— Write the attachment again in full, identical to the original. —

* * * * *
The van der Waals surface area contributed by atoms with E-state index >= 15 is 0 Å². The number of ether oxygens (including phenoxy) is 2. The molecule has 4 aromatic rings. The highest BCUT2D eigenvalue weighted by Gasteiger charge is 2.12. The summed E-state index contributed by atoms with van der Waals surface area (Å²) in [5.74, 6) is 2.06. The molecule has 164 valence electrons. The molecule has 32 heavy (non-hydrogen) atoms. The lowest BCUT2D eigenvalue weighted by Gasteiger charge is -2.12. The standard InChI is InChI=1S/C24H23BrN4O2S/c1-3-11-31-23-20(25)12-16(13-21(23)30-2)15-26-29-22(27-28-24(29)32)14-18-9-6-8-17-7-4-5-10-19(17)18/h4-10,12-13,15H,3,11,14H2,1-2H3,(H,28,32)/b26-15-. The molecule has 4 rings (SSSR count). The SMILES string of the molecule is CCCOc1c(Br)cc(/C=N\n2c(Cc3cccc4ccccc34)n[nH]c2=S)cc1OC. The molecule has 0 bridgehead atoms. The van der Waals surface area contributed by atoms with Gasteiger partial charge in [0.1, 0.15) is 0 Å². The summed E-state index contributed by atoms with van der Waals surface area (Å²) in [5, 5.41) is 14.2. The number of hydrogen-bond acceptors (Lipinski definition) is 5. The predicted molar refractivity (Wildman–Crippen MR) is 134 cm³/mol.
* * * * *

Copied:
The van der Waals surface area contributed by atoms with E-state index >= 15 is 0 Å². The number of ether oxygens (including phenoxy) is 2. The molecule has 4 aromatic rings. The highest BCUT2D eigenvalue weighted by Gasteiger charge is 2.12. The summed E-state index contributed by atoms with van der Waals surface area (Å²) in [5.74, 6) is 2.06. The molecule has 164 valence electrons. The molecule has 32 heavy (non-hydrogen) atoms. The lowest BCUT2D eigenvalue weighted by Gasteiger charge is -2.12. The standard InChI is InChI=1S/C24H23BrN4O2S/c1-3-11-31-23-20(25)12-16(13-21(23)30-2)15-26-29-22(27-28-24(29)32)14-18-9-6-8-17-7-4-5-10-19(17)18/h4-10,12-13,15H,3,11,14H2,1-2H3,(H,28,32)/b26-15-. The molecule has 4 rings (SSSR count). The SMILES string of the molecule is CCCOc1c(Br)cc(/C=N\n2c(Cc3cccc4ccccc34)n[nH]c2=S)cc1OC. The molecule has 0 bridgehead atoms. The van der Waals surface area contributed by atoms with Gasteiger partial charge in [0.1, 0.15) is 0 Å². The summed E-state index contributed by atoms with van der Waals surface area (Å²) in [5, 5.41) is 14.2. The number of hydrogen-bond acceptors (Lipinski definition) is 5. The predicted molar refractivity (Wildman–Crippen MR) is 134 cm³/mol.